haidt.graham.in-press.above-and-below-left-right.pub070-as-Word.doc

Ideology and moral foundations 7 religious observance

Info icon This preview shows pages 7–8. Sign up to view the full content.

View Full Document Right Arrow Icon
Ideology and moral foundations -- 7 religious observance, they resemble the conservative cluster much more than the liberal cluster: 36.1% said they attended religious services at least a few times a month, compared to 39.6% for the conservative cluster and just 14.1% for Cluster 1. These facts suggest that this cluster might best be characterized as a “Religious Left” group, a tentative interpretation that is given some support by the fact that this group scored highest on Schwartz and Bilsky’s benevolence , tradition , conformity , security , and spirituality dimensions. Cluster 3 is, in a sense, the ideological opposite of Cluster 2. In cluster 3, participants seem to have the moral volume turned up across the board, preparing them to create a “thick” moral worldview in which people have many obligations to each other, both as individuals and as group members. Both of these clusters represent moral worldviews not captured by a single left-right dimension. We are, of course, not the first to suggest a two-dimensional representation of ideology. While some have suggested that liberalism and conservatism are separate orthogonal dimensions (Kerlinger, 1984), the most common multidimensional finding is that of separate bipolar dimensions for economic and social issues (Knight, 1993), i.e., one liberal-conservative continuum for social issues and a distinct continuum for economic issues. This conceptualization is also currently finding mainstream appeal via popular outlets like politicalcompass.org. Two-dimensional conceptualizations of ideology (usually presented as a 2x2 table yielding four basic types or groups) are also common in values research (Feldman, 2003). Schwartz’s (1994) values matrix has one dimension for openness-conservatism and one for self-enhancement-self-transcendence; similarly, Braithwaite’s (1997) model has one dimension for valuing harmony and equality, and another for valuing national security and order. Rokeach’s (1973) separate dimensions for freedom and equality valuations yield the four ideological quadrants of fascism (low on both values), capitalism (high on freedom, low on equality), communism (high on equality, low on freedom), and socialism (high on both). Our cluster analysis of moral foundation concerns revealed a similar kind of “four-square,” based on low/high contrasts of individualizing and binding concerns. These two dimensions map onto Rokeach’s dimensions fairly well, with the important difference that Rokeach’s “freedom” value has been inverted in the binding concerns of Ingroup, Authority, and Purity. This allows us to see the positive group-level moral concerns of social conservatives and the religious left as more than just a lack of “freedom” values—a characterization most of them would surely reject. Moreover, our cluster analysis reveals important moral ideological differences within one nation: these clusters are not the classic ideological opponents that terms like “fascist” or “communist” would suggest. Rather, they point to how much ideological variety the moral foundations can reveal within a single modern capitalist culture.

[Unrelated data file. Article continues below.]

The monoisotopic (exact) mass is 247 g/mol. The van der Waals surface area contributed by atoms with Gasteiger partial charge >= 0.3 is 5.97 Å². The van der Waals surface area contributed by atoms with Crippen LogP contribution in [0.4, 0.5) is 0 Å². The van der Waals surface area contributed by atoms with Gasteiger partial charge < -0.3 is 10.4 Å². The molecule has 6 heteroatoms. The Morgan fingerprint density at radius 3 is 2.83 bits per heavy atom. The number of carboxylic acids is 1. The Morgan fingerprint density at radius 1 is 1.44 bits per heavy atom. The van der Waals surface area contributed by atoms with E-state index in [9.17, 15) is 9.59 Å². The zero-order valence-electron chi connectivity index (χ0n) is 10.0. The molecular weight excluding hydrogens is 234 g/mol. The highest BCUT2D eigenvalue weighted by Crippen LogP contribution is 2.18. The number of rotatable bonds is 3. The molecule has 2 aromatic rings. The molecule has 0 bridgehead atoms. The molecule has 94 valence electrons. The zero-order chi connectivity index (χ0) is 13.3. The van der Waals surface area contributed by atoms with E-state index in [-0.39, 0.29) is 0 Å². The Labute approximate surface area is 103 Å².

Image of page 7

Info iconThis preview has intentionally blurred sections. Sign up to view the full version.

View Full Document Right Arrow Icon
Image of page 8
This is the end of the preview. Sign up to access the rest of the document.

{[ snackBarMessage ]}

What students are saying

  • Left Quote Icon

    As a current student on this bumpy collegiate pathway, I stumbled upon Course Hero, where I can find study resources for nearly all my courses, get online help from tutors 24/7, and even share my old projects, papers, and lecture notes with other students.

    Student Picture

    Kiran Temple University Fox School of Business ‘17, Course Hero Intern

  • Left Quote Icon

    I cannot even describe how much Course Hero helped me this summer. It’s truly become something I can always rely on and help me. In the end, I was not only able to survive summer classes, but I was able to thrive thanks to Course Hero.

    Student Picture

    Dana University of Pennsylvania ‘17, Course Hero Intern

  • Left Quote Icon

    The ability to access any university’s resources through Course Hero proved invaluable in my case. I was behind on Tulane coursework and actually used UCLA’s materials to help me move forward and get everything together on time.

    Student Picture

    Jill Tulane University ‘16, Course Hero Intern